Real-time communication sets the expectation that you’re always available. And for many of us, our default behaviors support just that.
In order to change this behavior, you need to set expectations on response time. Mute specific channels, get rid of pop-ups, turn off mobile notifications, etc.
MORE IDEAS FROM THE ARTICLE
They are actions we make without thinking (habits, routines, compulsions). They control more than 40% of our daily actions.
So if we want to change our lives and be more productive, we need to first change our default behaviors.
This behavior keeps you from dedicating your time to meaningful work. Replying to email may feel productive, but the truth is emails are rarely the most important thing on your to-do list.
So instead of keeping your inbox open all day, change your default behavior to working on emails in batches.
This behavior is harmful mostly because switching context kills your productivity, so even a simple social media check while working on a task can eat up 20–80% of your productive time.
To change this, consider how keeping up with social media fits into your larger values and use the necessary tools to support your new behavior.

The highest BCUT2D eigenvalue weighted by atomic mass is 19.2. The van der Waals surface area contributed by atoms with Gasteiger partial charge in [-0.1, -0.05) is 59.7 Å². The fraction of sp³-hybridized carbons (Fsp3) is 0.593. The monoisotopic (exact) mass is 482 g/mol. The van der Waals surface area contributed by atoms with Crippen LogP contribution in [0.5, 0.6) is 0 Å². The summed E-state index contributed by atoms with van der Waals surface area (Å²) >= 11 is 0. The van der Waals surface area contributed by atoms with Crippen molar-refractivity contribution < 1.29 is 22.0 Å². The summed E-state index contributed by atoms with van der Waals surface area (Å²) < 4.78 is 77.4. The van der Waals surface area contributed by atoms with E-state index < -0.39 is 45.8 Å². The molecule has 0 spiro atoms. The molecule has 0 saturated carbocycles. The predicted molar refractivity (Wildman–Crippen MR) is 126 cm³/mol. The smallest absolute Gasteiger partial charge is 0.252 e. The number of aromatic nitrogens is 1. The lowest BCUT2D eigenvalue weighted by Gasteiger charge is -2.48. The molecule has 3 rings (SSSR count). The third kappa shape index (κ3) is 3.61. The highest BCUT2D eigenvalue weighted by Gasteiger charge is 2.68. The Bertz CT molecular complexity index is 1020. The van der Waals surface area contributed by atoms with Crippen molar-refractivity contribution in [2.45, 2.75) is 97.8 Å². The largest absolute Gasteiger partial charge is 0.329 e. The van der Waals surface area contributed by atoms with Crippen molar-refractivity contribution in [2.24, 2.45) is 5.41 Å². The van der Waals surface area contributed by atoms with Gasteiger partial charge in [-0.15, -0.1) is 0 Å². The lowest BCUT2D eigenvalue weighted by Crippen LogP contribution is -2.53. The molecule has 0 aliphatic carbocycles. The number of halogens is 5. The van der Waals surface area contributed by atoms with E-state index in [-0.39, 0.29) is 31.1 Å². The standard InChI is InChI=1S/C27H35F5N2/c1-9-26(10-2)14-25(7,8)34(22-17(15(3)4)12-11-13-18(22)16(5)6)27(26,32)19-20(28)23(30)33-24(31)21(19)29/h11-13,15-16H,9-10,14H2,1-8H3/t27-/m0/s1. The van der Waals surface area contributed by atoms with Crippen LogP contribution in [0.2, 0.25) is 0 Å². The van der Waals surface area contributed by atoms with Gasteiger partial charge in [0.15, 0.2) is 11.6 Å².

How this behavior harms your productivity: not only do you have to constantly hunt for the tab you need to use, but you’re unnecessarily opening yourself up to distraction.
To change that, reset your default behavior by constantly clearing your workspace to neutral: open it, read it, then close it.
When you multitask, you train your mind to be distracted. You also end up taking longer, doing poor work, and being less creative
So give your work the respect it deserves and focus on single-tasking.
The default behavior of thinking you need every app out there to be productive is false.
So choose the right tools for your task flow and stick to them. Remember that productivity is not primarily tied to tools, it’s tied to your behavior.
This makes it very difficult to unwind, disconnect, and “turn off.” It also makes it challenging to be fully present when with family and friends.
To change this behavior, change the way you think about work and understand that being always online it's not healthy.
The way to improve your Time Management skills requires us to figure out where to focus. This can be done by: